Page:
Dallas Cowboys owner Jerry Jones represents the worst of 21-century sports ownership. He has accrued wealth through fleecing the public and thinks that makes him a genius. He thinks he knows more about football than anyone in the room by virtue of his bank account, no matter how many gobsmacking mistakes are on his record. He’s the kind of person who truly seems to think that he doesn’t own merely a franchise but the players.
Coming on the heels of his team’s nail-biting loss to the Green Bay Packers Sunday, Jones addressed reporters on the topic of player protests.
Speaking for the entire organization, Jones decreed that “If we are disrespecting the flag then we won’t play. Period. We’re going to respect the flag and I’m going to create the perception of it.”
Yes, he wants to coerce his players to respect the flag and anthem, as a tribute to freedom. Jones has no right do to this, from a legal and labor—let alone a moral—perspective, yet he is undeterred.
This has thrilled Donald Trump, to whom Jones handed a million dollars last year for his “inauguration committee,” because it aligns with Trump’s efforts to demonize black athletes for attempting to raise awareness about police brutality and racial inequality by kneeling or raising a fist while the song plays. Jones said he didn’t realize until he talked to Trump that the rule book prevents players from taking a knee—and if you believe that, there aren’t boots in Texas thick enough to get you through the cow pasture.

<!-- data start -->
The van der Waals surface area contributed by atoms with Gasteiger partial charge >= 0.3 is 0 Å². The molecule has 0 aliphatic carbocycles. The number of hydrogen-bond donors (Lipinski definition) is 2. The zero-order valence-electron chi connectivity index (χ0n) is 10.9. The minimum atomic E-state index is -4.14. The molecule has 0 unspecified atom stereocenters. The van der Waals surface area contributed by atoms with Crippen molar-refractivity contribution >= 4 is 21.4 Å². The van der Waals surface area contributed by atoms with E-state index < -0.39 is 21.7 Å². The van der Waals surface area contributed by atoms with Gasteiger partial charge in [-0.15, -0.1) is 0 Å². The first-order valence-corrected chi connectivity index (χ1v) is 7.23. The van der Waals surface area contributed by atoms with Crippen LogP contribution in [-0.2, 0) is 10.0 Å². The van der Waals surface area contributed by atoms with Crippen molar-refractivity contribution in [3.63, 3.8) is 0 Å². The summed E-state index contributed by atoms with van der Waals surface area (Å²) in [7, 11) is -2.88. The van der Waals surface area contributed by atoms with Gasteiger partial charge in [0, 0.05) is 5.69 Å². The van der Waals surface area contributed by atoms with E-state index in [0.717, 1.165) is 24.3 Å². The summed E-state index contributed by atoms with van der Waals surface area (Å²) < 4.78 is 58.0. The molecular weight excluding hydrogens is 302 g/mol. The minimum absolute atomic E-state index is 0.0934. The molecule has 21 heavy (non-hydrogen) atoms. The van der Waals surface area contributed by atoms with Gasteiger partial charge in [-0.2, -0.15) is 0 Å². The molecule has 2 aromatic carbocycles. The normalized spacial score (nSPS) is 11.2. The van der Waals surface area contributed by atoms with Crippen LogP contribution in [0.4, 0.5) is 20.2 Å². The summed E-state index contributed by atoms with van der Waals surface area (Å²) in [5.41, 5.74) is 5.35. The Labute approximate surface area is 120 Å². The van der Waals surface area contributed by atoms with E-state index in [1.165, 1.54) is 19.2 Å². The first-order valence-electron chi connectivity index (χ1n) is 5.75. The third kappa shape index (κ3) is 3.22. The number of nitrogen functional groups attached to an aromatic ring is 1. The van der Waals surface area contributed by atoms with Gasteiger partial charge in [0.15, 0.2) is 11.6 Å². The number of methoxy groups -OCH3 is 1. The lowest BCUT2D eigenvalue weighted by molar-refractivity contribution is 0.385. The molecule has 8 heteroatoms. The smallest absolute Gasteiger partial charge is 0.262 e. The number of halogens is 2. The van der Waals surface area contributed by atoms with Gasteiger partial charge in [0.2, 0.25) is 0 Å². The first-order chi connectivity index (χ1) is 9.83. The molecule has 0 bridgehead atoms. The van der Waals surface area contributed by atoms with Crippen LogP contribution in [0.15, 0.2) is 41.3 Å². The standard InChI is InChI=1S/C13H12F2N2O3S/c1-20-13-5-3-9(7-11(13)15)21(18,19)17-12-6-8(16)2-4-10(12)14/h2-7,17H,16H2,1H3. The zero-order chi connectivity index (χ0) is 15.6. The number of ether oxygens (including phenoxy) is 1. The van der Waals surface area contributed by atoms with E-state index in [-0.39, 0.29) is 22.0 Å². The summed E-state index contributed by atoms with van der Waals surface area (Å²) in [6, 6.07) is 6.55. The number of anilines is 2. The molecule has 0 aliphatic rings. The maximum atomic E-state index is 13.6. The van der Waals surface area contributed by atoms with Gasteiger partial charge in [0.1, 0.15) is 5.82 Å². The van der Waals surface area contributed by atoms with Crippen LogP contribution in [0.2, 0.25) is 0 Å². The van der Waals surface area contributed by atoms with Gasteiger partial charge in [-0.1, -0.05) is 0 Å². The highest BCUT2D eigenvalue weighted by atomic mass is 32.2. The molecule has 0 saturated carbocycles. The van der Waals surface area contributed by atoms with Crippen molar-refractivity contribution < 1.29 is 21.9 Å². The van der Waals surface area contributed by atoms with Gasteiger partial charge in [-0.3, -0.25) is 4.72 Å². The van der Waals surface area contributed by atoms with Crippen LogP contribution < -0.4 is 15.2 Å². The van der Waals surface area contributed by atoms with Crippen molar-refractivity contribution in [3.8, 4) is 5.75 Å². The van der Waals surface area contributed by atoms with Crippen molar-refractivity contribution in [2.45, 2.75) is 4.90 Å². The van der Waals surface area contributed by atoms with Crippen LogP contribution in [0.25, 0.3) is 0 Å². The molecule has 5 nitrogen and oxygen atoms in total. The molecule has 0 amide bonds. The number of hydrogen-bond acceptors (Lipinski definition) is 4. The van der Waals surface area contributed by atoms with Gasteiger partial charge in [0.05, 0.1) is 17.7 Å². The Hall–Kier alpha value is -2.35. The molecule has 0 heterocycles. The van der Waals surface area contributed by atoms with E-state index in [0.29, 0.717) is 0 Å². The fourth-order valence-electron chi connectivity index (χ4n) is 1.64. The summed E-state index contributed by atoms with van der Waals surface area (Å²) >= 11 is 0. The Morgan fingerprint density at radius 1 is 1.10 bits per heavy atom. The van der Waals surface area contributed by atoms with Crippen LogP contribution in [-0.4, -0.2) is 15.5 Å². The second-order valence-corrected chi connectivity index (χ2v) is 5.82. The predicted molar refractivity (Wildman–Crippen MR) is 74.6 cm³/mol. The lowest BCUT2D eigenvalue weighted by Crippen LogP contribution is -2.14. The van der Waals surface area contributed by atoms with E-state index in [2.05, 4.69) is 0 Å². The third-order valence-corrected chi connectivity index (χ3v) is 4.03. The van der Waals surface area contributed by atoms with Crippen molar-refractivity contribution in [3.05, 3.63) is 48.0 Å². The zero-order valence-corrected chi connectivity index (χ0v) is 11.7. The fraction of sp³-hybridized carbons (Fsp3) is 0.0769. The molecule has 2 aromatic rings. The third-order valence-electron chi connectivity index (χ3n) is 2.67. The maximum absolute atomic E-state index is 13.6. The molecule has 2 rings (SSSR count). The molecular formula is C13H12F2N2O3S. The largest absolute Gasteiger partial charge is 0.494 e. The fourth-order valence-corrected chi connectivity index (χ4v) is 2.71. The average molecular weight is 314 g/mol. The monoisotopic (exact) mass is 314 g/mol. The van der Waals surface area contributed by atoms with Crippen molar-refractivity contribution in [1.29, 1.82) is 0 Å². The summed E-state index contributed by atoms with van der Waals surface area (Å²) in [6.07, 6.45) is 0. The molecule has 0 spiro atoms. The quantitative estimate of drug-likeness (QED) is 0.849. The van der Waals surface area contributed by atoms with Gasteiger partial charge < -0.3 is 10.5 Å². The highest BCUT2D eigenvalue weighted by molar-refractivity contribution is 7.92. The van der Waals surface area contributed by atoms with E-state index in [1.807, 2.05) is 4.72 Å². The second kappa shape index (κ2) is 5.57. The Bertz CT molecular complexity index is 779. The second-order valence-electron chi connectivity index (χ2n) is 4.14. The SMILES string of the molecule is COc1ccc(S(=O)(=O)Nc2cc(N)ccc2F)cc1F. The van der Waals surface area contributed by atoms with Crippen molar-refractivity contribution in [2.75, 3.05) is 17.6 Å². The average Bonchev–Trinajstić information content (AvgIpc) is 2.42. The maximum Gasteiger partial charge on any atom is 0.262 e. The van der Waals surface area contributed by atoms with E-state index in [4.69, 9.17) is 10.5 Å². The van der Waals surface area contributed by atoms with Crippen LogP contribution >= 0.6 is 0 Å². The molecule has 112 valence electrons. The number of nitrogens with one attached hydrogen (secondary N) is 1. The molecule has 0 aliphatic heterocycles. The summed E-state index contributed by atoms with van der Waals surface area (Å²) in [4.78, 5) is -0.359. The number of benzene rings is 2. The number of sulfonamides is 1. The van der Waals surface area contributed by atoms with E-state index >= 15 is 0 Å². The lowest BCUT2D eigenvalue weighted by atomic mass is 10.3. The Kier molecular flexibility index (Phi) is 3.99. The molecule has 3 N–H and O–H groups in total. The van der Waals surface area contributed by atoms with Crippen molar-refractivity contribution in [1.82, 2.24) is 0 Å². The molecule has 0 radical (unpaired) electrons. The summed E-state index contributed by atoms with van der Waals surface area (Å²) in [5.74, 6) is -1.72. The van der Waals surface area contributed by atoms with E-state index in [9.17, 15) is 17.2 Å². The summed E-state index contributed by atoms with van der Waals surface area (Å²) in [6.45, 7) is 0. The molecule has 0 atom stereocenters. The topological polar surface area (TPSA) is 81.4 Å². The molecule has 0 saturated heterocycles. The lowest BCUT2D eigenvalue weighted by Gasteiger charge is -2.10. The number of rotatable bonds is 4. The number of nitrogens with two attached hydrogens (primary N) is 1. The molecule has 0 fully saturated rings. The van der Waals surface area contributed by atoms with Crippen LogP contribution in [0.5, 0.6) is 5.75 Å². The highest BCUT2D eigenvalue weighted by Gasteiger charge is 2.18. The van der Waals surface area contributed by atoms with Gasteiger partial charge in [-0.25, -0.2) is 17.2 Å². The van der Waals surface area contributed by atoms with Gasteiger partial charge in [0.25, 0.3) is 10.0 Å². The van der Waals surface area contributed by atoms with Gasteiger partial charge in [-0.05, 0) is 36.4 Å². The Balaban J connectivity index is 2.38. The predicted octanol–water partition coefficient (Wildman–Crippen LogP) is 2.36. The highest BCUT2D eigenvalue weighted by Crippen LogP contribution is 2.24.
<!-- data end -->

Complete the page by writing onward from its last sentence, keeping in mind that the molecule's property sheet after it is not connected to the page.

Only the most myopic can’t see that this is not about the flag. It’s about a craven politician trying to distract people from a train wreck of a presidency, and a sports owner driven to coerce obedience among the players he refers to as his “boys.”
Even if the pundits won’t acknowledge that, it is clear enough to the players, who have had to have numerous team meetings this week to “clear the air” about Jones’s comments. Ironically, last year the Cowboys didn’t have anyone on their roster who was part of any kind of kneeling. But Jones’s words have turned this into a discussion not about police brutality but their own self-respect.
Their anger is rooted not only in his dictates but in his reasoning. As ESPN’s Chris Mortenson reported, Jones “was adamant the [anthem] policy is in best interest of players, who ‘need consequences’ to stand up to peer pressure.” The racist paternalism in this statement is beyond caricature.